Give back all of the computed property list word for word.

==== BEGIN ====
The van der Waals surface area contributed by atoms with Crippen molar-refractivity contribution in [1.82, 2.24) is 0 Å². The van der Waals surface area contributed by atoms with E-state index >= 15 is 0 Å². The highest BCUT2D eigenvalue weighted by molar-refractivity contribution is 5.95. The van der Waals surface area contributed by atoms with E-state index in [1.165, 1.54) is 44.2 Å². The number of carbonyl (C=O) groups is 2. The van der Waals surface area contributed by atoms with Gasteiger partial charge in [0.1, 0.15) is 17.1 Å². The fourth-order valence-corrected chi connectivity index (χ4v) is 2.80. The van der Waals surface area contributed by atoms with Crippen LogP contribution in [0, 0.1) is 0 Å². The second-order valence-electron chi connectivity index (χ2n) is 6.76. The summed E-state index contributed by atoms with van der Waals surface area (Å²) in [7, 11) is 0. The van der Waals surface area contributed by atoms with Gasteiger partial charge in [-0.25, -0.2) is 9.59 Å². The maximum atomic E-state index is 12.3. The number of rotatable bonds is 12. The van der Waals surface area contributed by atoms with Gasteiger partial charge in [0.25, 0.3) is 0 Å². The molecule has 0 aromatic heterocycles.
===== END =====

The van der Waals surface area contributed by atoms with Crippen molar-refractivity contribution in [1.82, 2.24) is 0 Å². The van der Waals surface area contributed by atoms with E-state index >= 15 is 0 Å². The highest BCUT2D eigenvalue weighted by molar-refractivity contribution is 5.95. The van der Waals surface area contributed by atoms with E-state index in [1.165, 1.54) is 44.2 Å². The number of carbonyl (C=O) groups is 2. The van der Waals surface area contributed by atoms with Gasteiger partial charge in [0.1, 0.15) is 17.1 Å². The fourth-order valence-corrected chi connectivity index (χ4v) is 2.80. The van der Waals surface area contributed by atoms with Crippen LogP contribution in [0, 0.1) is 0 Å². The second-order valence-electron chi connectivity index (χ2n) is 6.76. The summed E-state index contributed by atoms with van der Waals surface area (Å²) in [7, 11) is 0. The van der Waals surface area contributed by atoms with Gasteiger partial charge in [-0.25, -0.2) is 9.59 Å². The maximum atomic E-state index is 12.3. The number of rotatable bonds is 12. The van der Waals surface area contributed by atoms with Gasteiger partial charge in [0.25, 0.3) is 0 Å². The molecule has 0 aromatic heterocycles.